I'm So Lonely I Could Die
It is difficult to believe that someone living in a big city like Toronto could be socially isolated but it is a growing problem. Especially with seniors, and especially around the holidays.
Those most at risk live alone, have no children or contact with family, and have declining health. Those conditions are exasperated by retirement, the death of a spouse and loss of a driver’s license, which impact one’s sense of purpose, income and independence.
“After I retired, I would get up in the morning,
get dressed, and sit in front of the TV.”
One in four adults over the age of 65 would like to have participated in more social activities in the past year. 19 percent of individuals 65+ feel a lack of companionship and isolated from others.
Worse than obesity, isolation creates as much risk of early death as smoking 15 cigarettes a day. Isolation accounts for a 29 percent increase in the risk of heart disease and 30 percent increase in the risk of stroke.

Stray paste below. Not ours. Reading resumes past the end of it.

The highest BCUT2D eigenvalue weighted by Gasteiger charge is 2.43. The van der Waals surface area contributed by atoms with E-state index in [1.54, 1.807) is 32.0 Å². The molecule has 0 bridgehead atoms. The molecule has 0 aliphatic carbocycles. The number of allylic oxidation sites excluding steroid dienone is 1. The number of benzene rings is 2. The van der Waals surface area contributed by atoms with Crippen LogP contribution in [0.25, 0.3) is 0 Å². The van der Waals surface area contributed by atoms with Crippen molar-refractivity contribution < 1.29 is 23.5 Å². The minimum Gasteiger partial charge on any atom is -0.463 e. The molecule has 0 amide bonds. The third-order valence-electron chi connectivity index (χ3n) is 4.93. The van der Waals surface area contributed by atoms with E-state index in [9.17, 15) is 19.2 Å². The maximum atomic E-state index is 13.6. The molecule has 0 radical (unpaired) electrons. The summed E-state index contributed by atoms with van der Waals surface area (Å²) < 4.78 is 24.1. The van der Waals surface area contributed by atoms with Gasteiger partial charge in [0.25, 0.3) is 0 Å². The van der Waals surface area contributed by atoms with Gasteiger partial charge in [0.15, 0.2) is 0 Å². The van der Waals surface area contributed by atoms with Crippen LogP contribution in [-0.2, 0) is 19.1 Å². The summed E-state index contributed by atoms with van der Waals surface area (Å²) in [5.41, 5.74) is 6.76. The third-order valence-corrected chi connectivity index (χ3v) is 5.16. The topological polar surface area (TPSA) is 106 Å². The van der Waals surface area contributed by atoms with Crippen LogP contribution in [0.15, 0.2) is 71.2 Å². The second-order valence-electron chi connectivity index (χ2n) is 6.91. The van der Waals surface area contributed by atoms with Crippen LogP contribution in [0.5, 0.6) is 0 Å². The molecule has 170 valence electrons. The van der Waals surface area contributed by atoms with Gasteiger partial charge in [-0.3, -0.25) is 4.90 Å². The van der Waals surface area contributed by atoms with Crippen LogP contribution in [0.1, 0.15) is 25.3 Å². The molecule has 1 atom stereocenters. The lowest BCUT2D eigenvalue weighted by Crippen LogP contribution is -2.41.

Socially isolated seniors have a 30 percent higher risk of dying in the next 7 year. From illness or from their own doing.
Men 65 and older have the highest suicide rate of any group in Canada. A rate triple the national average. The desire to commit suicide is most common with people who lack meaningful connections and fear being a burden.
To reduce senior isolation and improve the health and wellbeing of clients, Haven Toronto operates a ‘Social Inclusion’ program that includes social and congregate dining, onsite activities including tournaments, and group excursions to local cultural attractions and community events.
Haven Toronto also encourages clients to volunteer at the drop-in centre, where they can help prepare and serve meals and maintain the facilities.
“Haven Toronto gives me a reason to get out of bed.”
Social inclusion at Haven Toronto is about providing clients with dignity, increased self-worth and the opportunity to be part of a safe and welcoming community.